"Hū ka ikiiki o Kona!"

Translation:Wow, Kona is humid!

October 18, 2018

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Literally this would mean "wow, the humidity of Kona" but this is a simpler translation to understand


I assume, Kona is a place...


Yes, it's a major city on the Big Island.



From https://www.gohawaii.com/islands/hawaii-big-island/regions/kona :

The sunny Kona District

stretches almost two-thirds of the entire West side of the island of Hawaii—from just south of Anaehoomalu Bay to Manuka Park. Along this expansive area, you’ll find everything from coffee farms to historic Hawaiian landmarks. In fact, King Kamehameha actually spent his final years in Kailua-Kona.


Hmm...I put "wow it's humid in Kona", marked wrong. ???


"I" is in, not "o"


or "Wow the humidity of Kona!"


"Wow, the humidity of Kona!" Yes, as this is something Hawaiian people say this as well.


"wow it's humid in Kona" should be a possible answer. Please report it if you see it again.


In previous questions, "Hū ka wela!" = "Wow, it's hot!" And "Auē kēia ikiiki" = "Wow, it's humid"

Does this mean both Hū ka = Auē kēia = Wow, it's ... ?

If so, when should either version be used?


Aue is disappointment, more like "oh no." is surprise, more like "my goodness."


Iʻm glad I found this comment. Mahalo.


ka wela = "the heat"
kēia ikiiki = "this humidity"

[deactivated user]

    Literally "Wow, the humidity of Kona."


    Could this be said as "Hū ikiiki 'o Kona." ?


    As far as I know the ka is required. Articles are pretty important in Hawaiian.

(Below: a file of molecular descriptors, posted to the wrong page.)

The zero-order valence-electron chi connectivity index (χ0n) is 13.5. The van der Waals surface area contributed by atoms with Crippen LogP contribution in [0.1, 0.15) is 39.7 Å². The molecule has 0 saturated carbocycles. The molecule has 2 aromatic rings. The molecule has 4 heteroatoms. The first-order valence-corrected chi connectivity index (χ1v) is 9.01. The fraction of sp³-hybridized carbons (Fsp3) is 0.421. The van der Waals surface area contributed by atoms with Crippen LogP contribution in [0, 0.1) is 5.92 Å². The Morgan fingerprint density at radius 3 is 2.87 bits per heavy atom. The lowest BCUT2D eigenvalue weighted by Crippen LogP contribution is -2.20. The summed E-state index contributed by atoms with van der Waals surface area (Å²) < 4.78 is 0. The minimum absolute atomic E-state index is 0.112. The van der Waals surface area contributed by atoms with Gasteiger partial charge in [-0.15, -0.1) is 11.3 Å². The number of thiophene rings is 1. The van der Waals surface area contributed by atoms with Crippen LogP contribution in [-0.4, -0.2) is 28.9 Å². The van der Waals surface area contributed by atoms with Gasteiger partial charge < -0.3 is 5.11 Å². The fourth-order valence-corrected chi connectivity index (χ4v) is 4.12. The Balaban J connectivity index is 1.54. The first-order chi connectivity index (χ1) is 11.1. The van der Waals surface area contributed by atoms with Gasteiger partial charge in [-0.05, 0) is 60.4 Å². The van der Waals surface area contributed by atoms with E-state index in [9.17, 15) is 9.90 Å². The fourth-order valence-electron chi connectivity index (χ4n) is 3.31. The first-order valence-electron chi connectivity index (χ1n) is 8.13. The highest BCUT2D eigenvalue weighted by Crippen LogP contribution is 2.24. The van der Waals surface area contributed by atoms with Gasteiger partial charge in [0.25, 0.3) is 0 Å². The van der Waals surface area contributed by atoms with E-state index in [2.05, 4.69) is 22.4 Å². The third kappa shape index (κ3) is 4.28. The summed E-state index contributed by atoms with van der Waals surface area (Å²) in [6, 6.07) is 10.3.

(Note that the English equivalent, "Wow, humidity of Kona!", would also sound unnatural, or like a bad dub.)


    ikiiki can also mean humidity I believe


    Ikiiki can be used both as a kikino (noun) or an ʻaʻano (stative; sort of like an adjective). So if you want to use it as a kikino it needs to follow the kaʻi+memeʻa pattern (leader + follower), and the kaʻi “the” for a non-“keʻao” word is ka. In that case, you are saying, “The humidity of Kona,” so you would say “Ka ikiiki o Kona.” If instead you want to use it as an ʻaʻano, you would follow the “pepeke painu ʻaʻano” pattern (something is in a particular state or condition). ʻaʻano / piko / (optional ʻawe) In that case you would have “Ikiiki something”. As Kona is an iʻoa (proper noun), it is preceded by ʻo (think, “___ named”.) Thus, “Ikiiki ʻo Kona.”


    Yes, I think that is probably the best translation. Hū, ikiiki ʻo Kona. == Wow, Kona is humid. Hū, ka ikiiki o Kona. == Wow, the humidity of Kona.


    Does this sentence meen "Wow, Kona is humid (today)" or "Wow, Kona is humid (in general)"? Or does Hawaiian make that distinction? (Kona being on the side of the island that is dry and sunny 80% of the time.)


    I tried using the word bank, Wow Kona's humid, it told me I had an extra space.


    So " o Kona " is what's listed by Duolingo, but when I type " o Kona " in my typed responses, Duolingo tells me I have a typo and it should say " 'o Kona "....but that's not how THEY'RE listing it when teaching it. How do you report that for consistency?


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